We turn this Sunday to young adult literature. The birth of this literary genre dovetails with the history of childhood and adolescence. Believe it or not, childhood may not have always been considered a distinct stage of life. Over time, however, our present day idea of childhood solidified under the pressures of industrialization, social reform, educational innovation, and Enlightenment thinking. By the nineteenth century, childhood became recognized as a distinct phase of life deserving of special protections among the upper classes, and gradually filtered down through the other social strata.
The concept of the young adult, or young adulthood as a separate phase of life, took root beginning in the 1920’s. There is still debate as to when the first novels written for young adults appeared. Some trace the first stirrings back to the early twentieth-century, while others claim it was really not until the 1950’s and 1960’s that young adult literature gained appreciation as a separate literary genre.
Young adult literature really began to speak to issues which interested teens in the 1970s and 1980s, in line with the youth activism of the late 1960’s and the 1970’s. Michael Cart, author of an in-depth book which analyzes young adult literature from its origins to the Twilight age, argues that YA books have undergone a significant shift, from offering a romantic portrayal of life to tackling tough issues with gritty realism. While I will leave you to draw your own conclusions about Cart’s theory, if one thing is certain, it is that young adult literature comes in many forms.
Recently, I read two rather different young adult novels, which provide a microcosm of YA diversity . The first is Who I Kissed by Janet Gurtler. A contemporary novel, Who I Kissed deals with pressing issues like death, sex, friendship, and love with considerable finesse. The heroine Samantha inadvertently kisses a boy to death. Settling into a new school, Sam doesn’t realize that Alex has severe peanut allergies, and her kiss sends him into anaphylactic shock.
Who I Kissed offers a tough look at guilt and forgiveness, primarily from the perspective of Sam. Gurtler leaves readers with the surprisingly powerful lesson that rather than letting guilt consume you, instead you should go on living for not one person but two.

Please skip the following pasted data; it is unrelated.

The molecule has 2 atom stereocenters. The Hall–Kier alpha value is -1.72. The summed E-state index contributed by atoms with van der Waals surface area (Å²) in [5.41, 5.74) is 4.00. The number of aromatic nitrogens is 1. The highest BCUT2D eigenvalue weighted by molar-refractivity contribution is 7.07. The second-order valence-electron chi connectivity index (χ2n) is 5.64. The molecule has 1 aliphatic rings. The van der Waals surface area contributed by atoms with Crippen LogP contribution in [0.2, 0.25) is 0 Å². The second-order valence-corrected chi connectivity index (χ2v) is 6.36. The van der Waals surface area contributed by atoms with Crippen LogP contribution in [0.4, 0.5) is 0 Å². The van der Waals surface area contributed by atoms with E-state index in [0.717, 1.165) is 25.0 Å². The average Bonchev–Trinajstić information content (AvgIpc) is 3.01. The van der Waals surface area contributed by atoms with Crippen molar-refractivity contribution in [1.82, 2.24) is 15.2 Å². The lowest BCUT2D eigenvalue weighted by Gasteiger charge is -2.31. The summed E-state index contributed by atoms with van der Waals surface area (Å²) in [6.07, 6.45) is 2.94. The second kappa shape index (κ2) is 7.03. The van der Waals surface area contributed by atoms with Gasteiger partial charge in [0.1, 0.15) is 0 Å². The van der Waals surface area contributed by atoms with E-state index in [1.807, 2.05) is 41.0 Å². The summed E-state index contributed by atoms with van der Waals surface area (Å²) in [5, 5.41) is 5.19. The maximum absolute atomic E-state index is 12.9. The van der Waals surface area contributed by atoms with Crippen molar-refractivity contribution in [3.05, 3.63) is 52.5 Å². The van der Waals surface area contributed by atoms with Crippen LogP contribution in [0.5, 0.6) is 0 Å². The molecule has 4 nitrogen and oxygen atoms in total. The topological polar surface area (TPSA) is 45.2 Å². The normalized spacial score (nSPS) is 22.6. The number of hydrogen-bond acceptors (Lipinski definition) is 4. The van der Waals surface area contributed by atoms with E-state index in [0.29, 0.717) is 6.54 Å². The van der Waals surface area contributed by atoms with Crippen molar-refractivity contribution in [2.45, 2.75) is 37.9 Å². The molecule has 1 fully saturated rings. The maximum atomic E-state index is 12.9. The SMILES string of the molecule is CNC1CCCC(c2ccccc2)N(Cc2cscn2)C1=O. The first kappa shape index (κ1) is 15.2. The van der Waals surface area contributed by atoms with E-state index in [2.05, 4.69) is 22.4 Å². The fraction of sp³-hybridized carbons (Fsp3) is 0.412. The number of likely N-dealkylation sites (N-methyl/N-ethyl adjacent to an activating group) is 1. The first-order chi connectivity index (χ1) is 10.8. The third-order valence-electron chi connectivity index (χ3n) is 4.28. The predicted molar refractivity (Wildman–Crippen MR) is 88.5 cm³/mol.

At the same time, Gurtler’s book is a timely meditation on daily life with allergies as an adolescent. Even for those who don’t struggle with severe allergies on a daily basis, or who, like me, grapple with strict diets for other conditions like celiac disease, Who I Kissed prompts readers to empathize and consider the situations of others.
Apart from teaching valuable lessons, Gurtler’s book deftly combines easily digestible prose, relatable, human characters, and a realistic, if upbeat plot.
Maria Snyder‘s Poison Study, the first book in her “study” trilogy, takes readers to a fantastical semi-dystopian universe. Once a corrupt monarchy, an almost bloodless revolution has turned Ixia into a military state with unflinching regulations and strict uniforms which boil their wearers down to their position and rank.
Enter Yelena, a young woman awaiting execution for the murder of a general’s son. Per the code, she is offered a choice, hang or become the Commander’s taste tester. Not a fool, Yelena chooses option number two, and apprentices in poisons under the Commander’s right-hand man and spymaster Valek.
While one might be tempted to dismiss Poison Study as escapist in comparison with Gurtler’s Who I Kissed, it also deals with hard-hitting issues, except in a more veiled context.
Trapped in constant fear for her life, either from poisoned food or from the poison Valek uses to keep her in check, Yelena finds herself at the center of a moral conundrum. Is the new government evil, and does it need to be overthrown? Or, is it justified because the monarchy was riddled with corruption? On this point, parallels can be drawn with the Hunger Games books. Fans of Suzanne Collin’s works will enjoy Poison Study–although, I personally find Synder’s book more compelling. Strong, well-rounded characters, and well-researched details make Poison Study a fun read.
Want to know more about the history of YA? Take a look at: